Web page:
Rainham MP demands investigation as secret recording captures Havering Council leader’s plan to change local boundaries
- Credit: Archant
Politicians have called for an intervention after a covert recording revealed Conservative councillors planning “politically advantageous” boundary changes
Conservative councillors have been accused of trying to “manipulate” boundary changes in Havering after they were captured in a secret recording discussing proposals.
The audio, from a party meeting in February, was leaked to the Havering Residents Associations (HRA) by a former Conservative councillor.
The HRA has lodged a formal complaint with the Local Government Boundaries Commission for England (LGBCE), which is redrawing council wards.
The LGBCE is due to publish boundary change proposals for Havering this month, informed in part by a council submission.
Council leader Damian White is heard on the recording saying: “We’ve come up with a set of proposals that I think are really politically advantageous for us.”
The HRA claimed it showed the Conservatives had “manipulated” the council’s submission “to control wards and resident numbers to their own political advantage... through the restriction and prevention of debate on other options”.
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The council maintains all groups were given an opportunity to influence its submission.
The audio, recorded at a private Tory group meeting at the Town Hall in February, captures the group discussing plans including:
-Using council procedure to throw out council officers’ impartial proposals and replace them with new ones masterminded by the Conservatives.
-Grouping non-Conservative voters together in wards with more than the optimum number of residents, while Conservative voters are spread across more wards with smaller populations.
-Allotting Conservative leaning wards three councillors, while wards less likely to vote Conservative are only given two.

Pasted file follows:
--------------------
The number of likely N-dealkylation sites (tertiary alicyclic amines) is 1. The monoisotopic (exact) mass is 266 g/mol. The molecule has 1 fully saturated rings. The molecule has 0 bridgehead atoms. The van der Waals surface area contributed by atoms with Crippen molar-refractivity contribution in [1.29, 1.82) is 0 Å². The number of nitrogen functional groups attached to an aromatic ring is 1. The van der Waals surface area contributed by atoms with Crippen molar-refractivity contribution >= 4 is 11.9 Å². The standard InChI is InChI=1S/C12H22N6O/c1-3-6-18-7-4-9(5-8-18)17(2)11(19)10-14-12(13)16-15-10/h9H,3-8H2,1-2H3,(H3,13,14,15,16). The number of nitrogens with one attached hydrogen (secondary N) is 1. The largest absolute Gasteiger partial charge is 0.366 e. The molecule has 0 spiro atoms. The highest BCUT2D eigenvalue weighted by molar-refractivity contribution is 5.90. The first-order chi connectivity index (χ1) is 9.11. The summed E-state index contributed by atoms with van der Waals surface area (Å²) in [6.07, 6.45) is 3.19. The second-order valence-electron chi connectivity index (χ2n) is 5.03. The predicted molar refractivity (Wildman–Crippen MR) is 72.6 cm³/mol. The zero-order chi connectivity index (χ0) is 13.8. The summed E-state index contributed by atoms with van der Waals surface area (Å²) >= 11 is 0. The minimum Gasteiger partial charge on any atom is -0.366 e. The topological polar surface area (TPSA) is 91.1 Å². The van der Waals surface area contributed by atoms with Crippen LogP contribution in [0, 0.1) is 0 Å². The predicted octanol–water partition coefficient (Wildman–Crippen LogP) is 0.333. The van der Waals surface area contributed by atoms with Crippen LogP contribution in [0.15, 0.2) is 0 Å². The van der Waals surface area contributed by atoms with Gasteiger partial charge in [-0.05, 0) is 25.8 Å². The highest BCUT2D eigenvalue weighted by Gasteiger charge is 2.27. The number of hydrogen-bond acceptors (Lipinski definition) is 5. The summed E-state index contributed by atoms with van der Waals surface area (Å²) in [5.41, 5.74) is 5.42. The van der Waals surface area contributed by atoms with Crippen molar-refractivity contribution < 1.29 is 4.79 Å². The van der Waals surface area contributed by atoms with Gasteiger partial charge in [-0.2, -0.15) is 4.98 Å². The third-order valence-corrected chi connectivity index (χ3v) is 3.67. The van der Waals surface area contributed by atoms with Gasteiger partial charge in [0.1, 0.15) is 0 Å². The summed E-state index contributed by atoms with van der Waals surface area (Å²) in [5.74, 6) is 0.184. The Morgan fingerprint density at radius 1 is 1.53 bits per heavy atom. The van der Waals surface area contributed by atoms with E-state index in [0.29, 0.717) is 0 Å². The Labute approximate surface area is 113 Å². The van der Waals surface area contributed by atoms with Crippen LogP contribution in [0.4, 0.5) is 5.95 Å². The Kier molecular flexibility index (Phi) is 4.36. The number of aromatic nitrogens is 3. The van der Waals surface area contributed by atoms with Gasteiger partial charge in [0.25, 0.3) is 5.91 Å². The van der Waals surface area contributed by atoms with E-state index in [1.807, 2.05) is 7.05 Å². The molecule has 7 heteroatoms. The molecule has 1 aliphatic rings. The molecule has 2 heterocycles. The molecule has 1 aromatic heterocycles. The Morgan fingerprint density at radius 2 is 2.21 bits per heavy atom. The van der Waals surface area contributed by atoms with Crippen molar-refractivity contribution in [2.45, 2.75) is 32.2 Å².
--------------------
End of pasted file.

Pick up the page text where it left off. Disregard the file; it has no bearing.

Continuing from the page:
-Using boundary changes to split unpopular developments in Romford between different wards, to minimise their impact on the Tory vote.
On the recording, Cllr White claims the council’s chief executive, Andrew Blake-Herbert, has allowed him to influence the council’s proposals.
He tells the group: “For these four walls... only recently, he has agreed for some reason to allow me to influence the proposals and, erm, I’ve been able to.”
A council spokesperson strongly denied what Cllr White was recorded as saying, stating: “We can’t comment on any covert recordings of private conversations. What we can say is that we utterly refute any suggestion that the chief executive was influenced in any way when pulling together the options for the boundary review.”
The recording also captured the group discussing how civil servants have drawn up four options, but the chief executive had agreed that the Conservative-controlled Governance Committee can “filter” them before Full Council makes a decision.
Cllr White is heard saying this will allow his group to “pick the one we like”, make any changes they want, then put it forward for consideration by Full Council.
He suggests the LGBCE is unlikely to discover what has happened, telling the meeting: “When they look at it, apparently they will only look at what was discussed and debated at Full Council. So there will only be one option from the council.”
He adds that the LGBCE could look at the Governance Committee papers, “but they only have five members of staff, and highly unlikely they’ll put the effort in to do that.”
Havering Council said in a statement: “Council officers suggested options... based on objective criteria, and did not make recommendations. Four options were put forward which were first shared with all the council’s political group leaders.
“The options were then considered by the council’s Governance Committee, where changes to one of the options were agreed to be put forward to a special meeting of full council.
“At this meeting, other options were presented by councillors and an agreed option was adopted as the council’s submission to the boundary commission.”
Cllr White added: “As is entirely normal, the Conservative group discussed proposals in the consultation and how to respond and agree our own approach. All political parties put forward proposals for the boundary changes as part of the established consultation process. It is for the LGBCE to determine the number of councillors and the boundaries of wards, and it is right that local political parties take part within the consultation.”
But Gillian Ford from the HRA said the recording showed Conservatives had gone beyond acting as a party and had used council processes and resources to “gerrymander” the formal council submission.
Jon Cruddas, Labour MP for Rainham, claimed it was an “abuse of power” which should render the current proposals “null and void”.
He said: “This must be taken further as it subverts the democratic process. The Havering Conservatives should be subject to a full investigation and I will be writing to the boundary commission this week. Government also needs to step in, to ensure there are no cover-ups.”
However, the LGBCE said it could not act on the recording.
A spokesperson said: “The allegations are about the motives behind a submission. This is not something the commission takes into account when analysing submissions.”
It said that after draft boundary changes were published later this month, the public would be given 10 weeks to respond.